Why some charities need your skills more than your money

Taking on a charity trustee role may be the most impactful thing you do in 2024. Trustees’ Week shines a light on the contribution of nearly one million UK trustee volunteers.  

Julie Hutchison
group of people around table in boardroom

Each November, Trustees’ Week shines a spotlight on the voluntary contribution of nearly one million charity trustees across the UK. Yet for many people, the benefits of volunteering in this more strategic way are little known. Julie Hutchison, Technical Director for Charities, sets out why taking on this type of role may be the most impactful thing you do in 2024.

It’s time to share 

Who benefits from the unique blend of knowledge, skills and experience you have?  Regardless of how many years you have under your belt, and whether you have been in paid employment, run your own business or focused on parenting or caring for others, you may not have realised that charity boards need you, and in fact have never needed you more. 

A report in 2017 by the Charity Commission for England and Wales points to why change is needed when it comes to who is missing from the charity boardroom. 

If we want to reduce inequalities and the risk of ‘group-think’, trustees need to be recruited from a more diverse pool of candidates. 

The role of charity trustee means that you hold decision-making responsibility over how a charity’s assets are used to deliver its charitable purposes. By ‘charitable purposes’, what is meant is the cause and mission of a charity, for example this may be linked to protecting the environment, improving health, education, animal welfare, or something else entirely. 

In smaller charities, trustees might find themselves actively involved in practical aspects of how a charity operates.  This is the case in about 80% of charities, since most operate with no staff.  But in larger charities who do have employees, the trustee role is more focused on ensuring good governance, supporting the charity’s senior management team in how it approaches running the organisation and offering ‘check and challenge’ as a critical friend.  Whatever the size of charity, trustees will need training to support them in becoming familiar with their legal responsibilities. Free help is at hand via the link at the end of this article.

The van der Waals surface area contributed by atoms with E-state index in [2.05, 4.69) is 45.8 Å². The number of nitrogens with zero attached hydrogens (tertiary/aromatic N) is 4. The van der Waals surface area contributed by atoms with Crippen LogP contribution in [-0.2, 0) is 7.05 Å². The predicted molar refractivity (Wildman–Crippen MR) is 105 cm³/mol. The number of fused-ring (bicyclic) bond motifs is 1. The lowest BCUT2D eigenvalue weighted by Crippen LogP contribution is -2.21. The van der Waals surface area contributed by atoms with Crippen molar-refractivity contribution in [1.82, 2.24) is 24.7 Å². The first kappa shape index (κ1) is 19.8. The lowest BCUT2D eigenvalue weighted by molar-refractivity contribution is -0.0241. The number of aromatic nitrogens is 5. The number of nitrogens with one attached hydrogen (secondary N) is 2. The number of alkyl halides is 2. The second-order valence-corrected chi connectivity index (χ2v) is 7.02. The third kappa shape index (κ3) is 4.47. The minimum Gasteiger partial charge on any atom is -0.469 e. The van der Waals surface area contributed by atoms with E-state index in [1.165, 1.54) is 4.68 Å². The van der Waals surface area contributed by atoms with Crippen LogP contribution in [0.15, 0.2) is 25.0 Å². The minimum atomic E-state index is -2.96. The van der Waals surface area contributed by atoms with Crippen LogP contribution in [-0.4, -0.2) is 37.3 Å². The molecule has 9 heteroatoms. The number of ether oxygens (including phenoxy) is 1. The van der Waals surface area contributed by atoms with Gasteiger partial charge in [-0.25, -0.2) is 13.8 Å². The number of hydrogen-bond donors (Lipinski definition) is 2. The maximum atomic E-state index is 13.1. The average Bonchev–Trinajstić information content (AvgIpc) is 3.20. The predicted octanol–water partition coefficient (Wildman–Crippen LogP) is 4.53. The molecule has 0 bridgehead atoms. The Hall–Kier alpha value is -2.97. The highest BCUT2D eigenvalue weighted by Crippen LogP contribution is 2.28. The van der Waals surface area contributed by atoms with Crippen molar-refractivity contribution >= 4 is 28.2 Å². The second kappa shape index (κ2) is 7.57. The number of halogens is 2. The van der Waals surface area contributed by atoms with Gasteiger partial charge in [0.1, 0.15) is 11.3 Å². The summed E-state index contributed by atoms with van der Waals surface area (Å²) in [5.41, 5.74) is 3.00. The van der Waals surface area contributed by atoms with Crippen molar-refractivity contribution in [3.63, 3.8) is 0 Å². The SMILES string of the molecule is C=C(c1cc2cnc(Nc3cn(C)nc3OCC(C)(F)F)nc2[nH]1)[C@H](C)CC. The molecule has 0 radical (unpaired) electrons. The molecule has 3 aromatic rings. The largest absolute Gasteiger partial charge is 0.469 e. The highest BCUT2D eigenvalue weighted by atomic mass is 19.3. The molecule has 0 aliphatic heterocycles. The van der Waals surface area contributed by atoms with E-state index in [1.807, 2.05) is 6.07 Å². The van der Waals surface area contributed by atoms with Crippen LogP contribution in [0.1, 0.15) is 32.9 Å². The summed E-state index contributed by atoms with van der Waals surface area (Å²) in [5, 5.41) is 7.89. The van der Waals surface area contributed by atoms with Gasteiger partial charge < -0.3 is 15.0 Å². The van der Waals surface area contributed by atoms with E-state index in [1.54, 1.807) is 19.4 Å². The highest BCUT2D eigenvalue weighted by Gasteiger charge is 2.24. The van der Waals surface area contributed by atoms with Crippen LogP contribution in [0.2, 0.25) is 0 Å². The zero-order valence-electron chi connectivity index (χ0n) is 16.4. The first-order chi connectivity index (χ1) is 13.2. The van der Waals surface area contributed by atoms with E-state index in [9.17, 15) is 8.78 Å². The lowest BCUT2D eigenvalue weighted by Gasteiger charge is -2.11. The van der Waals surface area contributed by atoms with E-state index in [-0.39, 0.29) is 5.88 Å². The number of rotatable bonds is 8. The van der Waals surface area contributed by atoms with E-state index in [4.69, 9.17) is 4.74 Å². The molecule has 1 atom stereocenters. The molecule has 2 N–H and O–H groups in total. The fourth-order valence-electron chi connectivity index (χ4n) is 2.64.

Motivations vary

Taking on a charity trustee role offers multiple benefits, and what matters most depends on your own motivations. For some people, it’s all about the charity’s cause: making a difference feels important at a personal level. You might also be interested in learning new skills, meeting new people and becoming involved in a board for the first time. A trustee role involves a more reflective and strategic way of thinking and contributing, which may be a new challenge to those who are early or mid-career as it could offer boardroom experience at an earlier point than may be found in their day job.   

When it comes to younger/pre-retirement trustees, there can also be another winner: a charity trustee’s employer. All of the skills development from volunteering on a charity board is brought back to the workplace. Listening, communicating, thinking about risk management, contributing to strategic decision-making: just a few examples of relevant and transferable skills.  It’s really positive that some employers – including LGT Wealth Management – have a Volunteering Policy which supports colleagues in spending some paid leave with a charity, which can involve a trustee role as much as practical volunteering.  It would be good to see more firms consider this. 

Consider donating your time, not just your money

The Charities Aid Foundation estimates that in the UK in the course of 2022, £12.7bn was given to charities, up from £10.7bn in 2021. This is not thought to reflect an increase in the number of donors, but rather an increase in the average amount being donated. Not all charities actively fundraise, and some are in the fortunate position of having been given land or money many years ago which now generates an income to support the charity’s activities. It’s a reminder that charities come in many different forms. Finding a trustee role that is a good fit for you can take a little time. As you look ahead to 2024 and how you want to invest your time, this new outlet for your energy, skills and experience could help you make a difference in a whole new way.

There are many free resources, videos and guides online to help you as a charity trustee. If you feel inspired to explore a trustee role, find out more information about Trustees’ Week here.   

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